MLB Breakout Players 2017

Making the jump

Trea Turner

With pitchers and catchers reporting to spring training this week, I think it’s safe to say we can move on from football and finally start talking about baseball. We all know about the Mike Trouts and the Bryce Harpers of the MLB but not enough attention is paid to the players who are right on the cusp of breaking out but haven’t quite done it yet. Players breaking out is always one of the best parts of any MLB season, so let’s take a look at some of the guys that I believe will hit their stride this season:

Christian Yelich (Miami Marlins) Outfield

2016 Stats: .298 AVG, 21 HR, 98 RBI, 172 Hits, 9 SB

Christian Yelich (Getty Images)

Christain Yelich played very well last year but I’m confident that he can still improve. Giancarlo Stanton wasn’t the leader of the team last season, Yelich was. He led the Marlins with 98 RBI’s and a 79–82 record with a very injured roster. Yelich broke all of his season high’s last year. At only 25, expect his stats to increase. In 2017 he will make his first All-Star game and win his second Gold Glove award.

Predictions: .305 AVG, 24 HR, 105 RBI, 190 Hits, 15 SB

Edwin Díaz (Seattle Mariners) Closer

2016 Stats: 2.79 ERA, 18 SV, 13 HLD, 88 SO, 15 BB, 1.16 WHIP

Edwin Diaz

When Steve Cishek blew his 7th save of the season, the Mariners promoted the set-up pitcher: Edwin Díaz. Once he got the closer job, Díaz never looked back. He dominated batters with 88 strikeouts in 51 innings (That’s 1.7 strikeouts per game!). He got his 50th strikeout in only 25 and a third innings, the first pitcher to do so in 123 years! With all that said, I would be surprised if he didn’t make the All-star Game in his second season.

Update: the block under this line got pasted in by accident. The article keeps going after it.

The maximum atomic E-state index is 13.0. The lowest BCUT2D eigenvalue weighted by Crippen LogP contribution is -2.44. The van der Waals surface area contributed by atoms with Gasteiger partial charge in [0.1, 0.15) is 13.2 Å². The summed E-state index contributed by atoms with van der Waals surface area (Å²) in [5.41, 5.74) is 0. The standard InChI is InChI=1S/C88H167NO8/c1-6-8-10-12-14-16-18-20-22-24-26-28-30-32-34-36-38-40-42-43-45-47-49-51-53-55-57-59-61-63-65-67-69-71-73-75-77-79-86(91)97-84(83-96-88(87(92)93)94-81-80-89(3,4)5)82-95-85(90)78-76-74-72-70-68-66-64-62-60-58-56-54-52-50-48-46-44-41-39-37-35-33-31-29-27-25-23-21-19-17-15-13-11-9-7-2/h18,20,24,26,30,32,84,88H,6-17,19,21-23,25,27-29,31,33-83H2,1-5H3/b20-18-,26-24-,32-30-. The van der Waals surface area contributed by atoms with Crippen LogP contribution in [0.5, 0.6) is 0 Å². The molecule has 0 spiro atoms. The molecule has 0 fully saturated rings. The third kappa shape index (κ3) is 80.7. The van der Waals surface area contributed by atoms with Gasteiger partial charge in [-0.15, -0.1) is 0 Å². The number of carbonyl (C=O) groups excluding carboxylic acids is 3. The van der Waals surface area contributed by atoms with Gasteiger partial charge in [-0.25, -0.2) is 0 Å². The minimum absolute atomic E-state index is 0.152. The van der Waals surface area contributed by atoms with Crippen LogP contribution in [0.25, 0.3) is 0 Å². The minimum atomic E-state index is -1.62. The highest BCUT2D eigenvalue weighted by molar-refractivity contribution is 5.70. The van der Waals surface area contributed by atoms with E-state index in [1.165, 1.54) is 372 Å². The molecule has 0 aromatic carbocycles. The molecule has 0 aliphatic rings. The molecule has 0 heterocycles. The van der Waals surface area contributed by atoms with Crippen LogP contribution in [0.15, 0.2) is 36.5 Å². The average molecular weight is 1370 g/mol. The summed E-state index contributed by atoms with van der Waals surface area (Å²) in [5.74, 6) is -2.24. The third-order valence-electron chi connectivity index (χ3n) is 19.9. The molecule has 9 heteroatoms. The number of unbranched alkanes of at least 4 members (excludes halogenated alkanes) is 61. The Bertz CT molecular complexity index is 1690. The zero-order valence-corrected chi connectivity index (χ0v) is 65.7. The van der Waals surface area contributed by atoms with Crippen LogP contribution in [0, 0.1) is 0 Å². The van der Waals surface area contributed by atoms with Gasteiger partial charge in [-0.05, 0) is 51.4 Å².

Predictions: 3.00 ERA, 34 SV, 95 SO, 30 BB, 1.35 WHIP

Andrew Benintendi (Boston Red Sox) Outfield

2016 Stats: .295 AVG, 2 HR, 14 RBI, 31 Hits, 1 SB

Andrew Benintendi (Getty Images)

Andrew Benintendi was the first player from the 2015 MLB draft to be promoted and he did not disappoint. He came straight from Double-A and made his debut on August 2nd, only 412 days after being drafted. While playing, Benintendi dominated- racking up 31 hits in 34 games but he unfortunately got injured and was held out until September 15th. In his first at bat in the playoffs he hit a home run off Trevor Bauer. He will definitely get better and will be another scary batter in the already amazing Red Sox lineup. Since he only played 34 games last season, he is still counted as a rookie and is the favorite to win the Rookie of the Year award.

Predictions: .300 AVG, 15 HR, 68 RBI, 110 Hits, 7 SB

Kelvin Herrera (Kansas City Royals) Closer

2016 Stats: 2.75 ERA, 12 SV, 26 HLD, 86 SO, 12 BB, 0.96 WHIP

Kelvin Herrera (Getty Images)

When Wade Davis got injured last year, Kelvin Herrera took over the closing job and to say he capitalized on the opportunity would be a major understatement. While closing he secured 12 saves and only blew 3. Even when he wasn’t the official closer he had 26 holds. With Davis being traded to the Chicago Cubs, Herrera now has the closing job for good. With a full year at the position he could make his 3rd All-Star Game and his first as a closer and not as a set-up man.

Predictions: 2.50 ERA, 37 SV, 90 SO, 15 BB, 0.90 WHIP

Trea Turner (Washington Nationals) Shortstop

2016 Stats: .342 AVG, 13 HR, 40 RBI, 105 Hits, 33 SB